Money does funny things to people. I lost a good friend some years ago over his accounts receivable. He had been a client for many years, and we grew to be friends. As time went on, I noticed that he was always on my Accounts Receivable report.
The time came when I started e-mailing him each week, asking about payment. No response. There were other things he would e-mail about, asking for a report, or some such thing, and I would respond. Those e-mails he had no problem responding to. I began to wonder, if we’re such good friends, where is the respect? I would never do that to a friend of mine. I would never do it to anyone. If I owe somebody money, I pay it, well before they have to ask me for it. If for some reason I can’t pay it, I tell them. You should never put someone in the position where they have to ask you about money you owe them.
The time came when I was simply tired of chasing him, and others to get paid. The time I was spending following up on payment felt like a very big waste of time. I became resentful that I wasn’t able to spend that time on more productive things. So when my friend and client wasn’t replying to my e-mails about payment, I simply stopped doing the work. Eventually he called, wanting to know where the work was. When I told him I had stopped doing the work, he was very upset. He claimed he never saw the e-mails. I didn’t buy it.
We parted company after that, both as friends and as client / consultant. At this point I decided it was time to change. I never wanted this to happen again. So I took a page out of my lawyer client’s books. I decided I was going to collect retainers. This was not traditional in the accounting industry, but I didn’t care. It was a simple matter of whether I was willing to let a prospect walk away over this, and I was. It was simple. I don’t want to have to worry about the money. I just want to focus on doing an amazing job. Besides, if the client wants me to do the work right away, why shouldn’t they be prepared to make a payment right away?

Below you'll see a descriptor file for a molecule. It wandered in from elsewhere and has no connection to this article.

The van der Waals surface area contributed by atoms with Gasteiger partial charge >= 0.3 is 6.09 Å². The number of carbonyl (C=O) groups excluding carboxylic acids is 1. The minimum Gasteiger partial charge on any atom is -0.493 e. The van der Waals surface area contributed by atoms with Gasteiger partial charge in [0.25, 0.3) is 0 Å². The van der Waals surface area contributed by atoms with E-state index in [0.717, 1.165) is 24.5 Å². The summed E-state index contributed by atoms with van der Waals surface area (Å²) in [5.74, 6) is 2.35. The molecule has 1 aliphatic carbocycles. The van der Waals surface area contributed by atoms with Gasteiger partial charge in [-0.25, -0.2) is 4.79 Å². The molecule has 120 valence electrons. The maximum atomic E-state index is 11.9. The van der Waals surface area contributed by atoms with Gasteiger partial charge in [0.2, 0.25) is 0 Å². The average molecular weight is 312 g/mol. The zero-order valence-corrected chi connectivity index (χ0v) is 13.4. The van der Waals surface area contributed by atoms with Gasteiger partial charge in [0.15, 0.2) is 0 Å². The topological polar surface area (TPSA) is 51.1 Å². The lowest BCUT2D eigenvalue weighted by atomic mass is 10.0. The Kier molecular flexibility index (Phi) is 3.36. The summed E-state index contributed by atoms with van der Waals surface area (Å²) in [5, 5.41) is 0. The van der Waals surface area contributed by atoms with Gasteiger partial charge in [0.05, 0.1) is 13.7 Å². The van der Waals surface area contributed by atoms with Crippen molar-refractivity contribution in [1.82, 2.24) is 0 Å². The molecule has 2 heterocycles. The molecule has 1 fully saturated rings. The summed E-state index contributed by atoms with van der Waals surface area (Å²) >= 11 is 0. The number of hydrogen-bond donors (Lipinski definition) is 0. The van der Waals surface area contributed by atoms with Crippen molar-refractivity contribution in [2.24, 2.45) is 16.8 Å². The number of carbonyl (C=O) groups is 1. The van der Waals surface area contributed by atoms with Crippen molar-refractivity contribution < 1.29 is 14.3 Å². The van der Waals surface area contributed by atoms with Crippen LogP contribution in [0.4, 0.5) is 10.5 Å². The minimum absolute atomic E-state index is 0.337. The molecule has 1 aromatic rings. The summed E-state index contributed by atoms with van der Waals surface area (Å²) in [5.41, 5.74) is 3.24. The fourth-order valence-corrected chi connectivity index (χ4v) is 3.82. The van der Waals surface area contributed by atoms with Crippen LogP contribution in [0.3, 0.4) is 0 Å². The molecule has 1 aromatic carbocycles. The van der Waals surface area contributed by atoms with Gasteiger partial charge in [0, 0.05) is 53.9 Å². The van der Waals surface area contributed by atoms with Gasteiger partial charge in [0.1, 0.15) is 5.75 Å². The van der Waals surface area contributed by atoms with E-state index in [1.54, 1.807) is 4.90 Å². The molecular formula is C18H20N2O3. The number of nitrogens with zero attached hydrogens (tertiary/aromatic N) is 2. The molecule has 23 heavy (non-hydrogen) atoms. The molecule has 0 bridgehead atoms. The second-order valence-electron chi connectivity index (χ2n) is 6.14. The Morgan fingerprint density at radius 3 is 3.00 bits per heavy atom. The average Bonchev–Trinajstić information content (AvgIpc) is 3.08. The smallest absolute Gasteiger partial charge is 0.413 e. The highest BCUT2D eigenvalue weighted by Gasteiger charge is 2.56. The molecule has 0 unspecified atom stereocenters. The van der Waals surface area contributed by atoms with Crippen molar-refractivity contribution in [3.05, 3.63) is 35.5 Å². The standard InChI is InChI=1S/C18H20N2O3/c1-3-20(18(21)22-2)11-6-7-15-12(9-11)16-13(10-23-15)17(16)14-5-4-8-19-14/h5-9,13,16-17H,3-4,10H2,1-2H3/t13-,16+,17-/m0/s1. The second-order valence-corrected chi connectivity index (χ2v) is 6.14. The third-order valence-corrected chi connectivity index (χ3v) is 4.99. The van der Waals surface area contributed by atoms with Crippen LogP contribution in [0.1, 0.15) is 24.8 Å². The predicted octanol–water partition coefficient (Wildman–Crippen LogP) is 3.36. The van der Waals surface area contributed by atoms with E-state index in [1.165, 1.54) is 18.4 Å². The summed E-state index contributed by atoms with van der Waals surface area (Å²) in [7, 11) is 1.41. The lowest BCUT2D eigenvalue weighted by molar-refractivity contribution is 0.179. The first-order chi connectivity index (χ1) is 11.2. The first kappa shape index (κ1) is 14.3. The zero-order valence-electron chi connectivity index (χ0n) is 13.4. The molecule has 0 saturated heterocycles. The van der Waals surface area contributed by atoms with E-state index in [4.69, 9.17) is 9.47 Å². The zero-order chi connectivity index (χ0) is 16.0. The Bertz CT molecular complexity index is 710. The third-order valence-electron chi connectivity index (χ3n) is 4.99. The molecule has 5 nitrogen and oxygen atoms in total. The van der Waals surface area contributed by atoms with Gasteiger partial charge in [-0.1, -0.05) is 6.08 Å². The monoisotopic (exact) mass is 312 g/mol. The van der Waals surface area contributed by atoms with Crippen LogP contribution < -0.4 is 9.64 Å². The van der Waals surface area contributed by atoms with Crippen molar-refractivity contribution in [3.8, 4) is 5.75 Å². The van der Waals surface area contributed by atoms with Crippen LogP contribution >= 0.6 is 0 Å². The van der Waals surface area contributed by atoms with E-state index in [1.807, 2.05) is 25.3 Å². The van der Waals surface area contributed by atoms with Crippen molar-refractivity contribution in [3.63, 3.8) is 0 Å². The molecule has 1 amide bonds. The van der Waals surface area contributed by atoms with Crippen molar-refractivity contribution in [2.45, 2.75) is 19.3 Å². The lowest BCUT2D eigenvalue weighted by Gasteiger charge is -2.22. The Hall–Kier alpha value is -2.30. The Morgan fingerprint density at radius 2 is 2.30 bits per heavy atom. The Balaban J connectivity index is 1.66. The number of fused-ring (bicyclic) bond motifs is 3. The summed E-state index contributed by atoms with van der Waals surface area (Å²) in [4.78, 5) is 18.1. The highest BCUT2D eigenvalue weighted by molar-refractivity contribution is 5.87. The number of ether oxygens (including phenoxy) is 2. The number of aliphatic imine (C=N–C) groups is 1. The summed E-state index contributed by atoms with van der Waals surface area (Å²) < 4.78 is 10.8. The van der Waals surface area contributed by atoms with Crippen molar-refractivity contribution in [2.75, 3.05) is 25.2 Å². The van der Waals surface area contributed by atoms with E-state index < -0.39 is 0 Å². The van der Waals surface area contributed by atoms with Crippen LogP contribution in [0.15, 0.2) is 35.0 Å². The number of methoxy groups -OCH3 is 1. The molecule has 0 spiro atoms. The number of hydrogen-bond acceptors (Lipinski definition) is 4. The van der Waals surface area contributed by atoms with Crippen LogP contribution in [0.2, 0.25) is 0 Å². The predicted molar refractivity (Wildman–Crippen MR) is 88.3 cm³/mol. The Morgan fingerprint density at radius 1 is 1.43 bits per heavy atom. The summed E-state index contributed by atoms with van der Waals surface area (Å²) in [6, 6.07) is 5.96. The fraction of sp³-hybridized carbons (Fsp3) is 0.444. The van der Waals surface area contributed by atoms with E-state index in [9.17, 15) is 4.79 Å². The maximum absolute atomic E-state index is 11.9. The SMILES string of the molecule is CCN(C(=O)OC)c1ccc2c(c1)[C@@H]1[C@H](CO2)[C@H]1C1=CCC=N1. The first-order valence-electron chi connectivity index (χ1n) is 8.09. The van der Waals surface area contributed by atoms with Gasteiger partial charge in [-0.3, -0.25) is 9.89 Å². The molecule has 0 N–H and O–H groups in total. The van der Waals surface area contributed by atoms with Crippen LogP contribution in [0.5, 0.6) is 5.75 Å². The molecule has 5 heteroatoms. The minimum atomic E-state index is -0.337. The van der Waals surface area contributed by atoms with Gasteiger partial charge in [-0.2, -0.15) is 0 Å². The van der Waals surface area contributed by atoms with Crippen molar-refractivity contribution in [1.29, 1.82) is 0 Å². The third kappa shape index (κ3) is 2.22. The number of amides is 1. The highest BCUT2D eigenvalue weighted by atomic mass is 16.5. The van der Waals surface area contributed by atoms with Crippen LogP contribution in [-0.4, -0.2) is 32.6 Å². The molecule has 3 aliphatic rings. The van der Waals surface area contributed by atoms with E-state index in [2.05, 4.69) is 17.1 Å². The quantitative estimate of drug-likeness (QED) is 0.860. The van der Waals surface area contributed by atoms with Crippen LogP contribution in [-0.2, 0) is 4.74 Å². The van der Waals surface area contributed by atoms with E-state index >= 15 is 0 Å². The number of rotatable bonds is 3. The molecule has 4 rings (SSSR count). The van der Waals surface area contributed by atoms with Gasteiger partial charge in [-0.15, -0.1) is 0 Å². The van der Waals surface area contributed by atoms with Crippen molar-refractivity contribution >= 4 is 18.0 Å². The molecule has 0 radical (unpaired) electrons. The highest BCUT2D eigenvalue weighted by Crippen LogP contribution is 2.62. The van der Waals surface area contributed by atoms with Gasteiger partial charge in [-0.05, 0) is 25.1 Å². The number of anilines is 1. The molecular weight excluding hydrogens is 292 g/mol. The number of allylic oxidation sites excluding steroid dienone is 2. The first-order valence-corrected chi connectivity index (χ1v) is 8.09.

So the answer to ‘how to eliminate accounts receivable’, is to insist on getting paid up front. This model lends itself much better to charging a flat monthly fee. This way you collect your payment on the first, or on the anniversary of when you started each month.
The accounting treatment is simple. You collect the money, and it goes to a liability. You earn the money, invoice the client, and apply the retainer to the balance. If you are charging a flat monthly fee, then there is no need to run it through a liability account. Assume you are going to do the work, and earn the money.
At this point, I don’t even send invoices anymore. My clients are sent a link to crate a monthly subscription with me. Each month, their card is charged our agreed upon amount. On their end, it comes through in the bank feeds, and gets coded to accounting fees.
I no longer have receivables and I no longer have to spend time chasing people for money. It is a much better way of doing business. Once the terms are agreed upon, the money should be in the background. This way you can focus on your clients — on improving their lives so profoundly, they couldn’t imagine working with anyone else.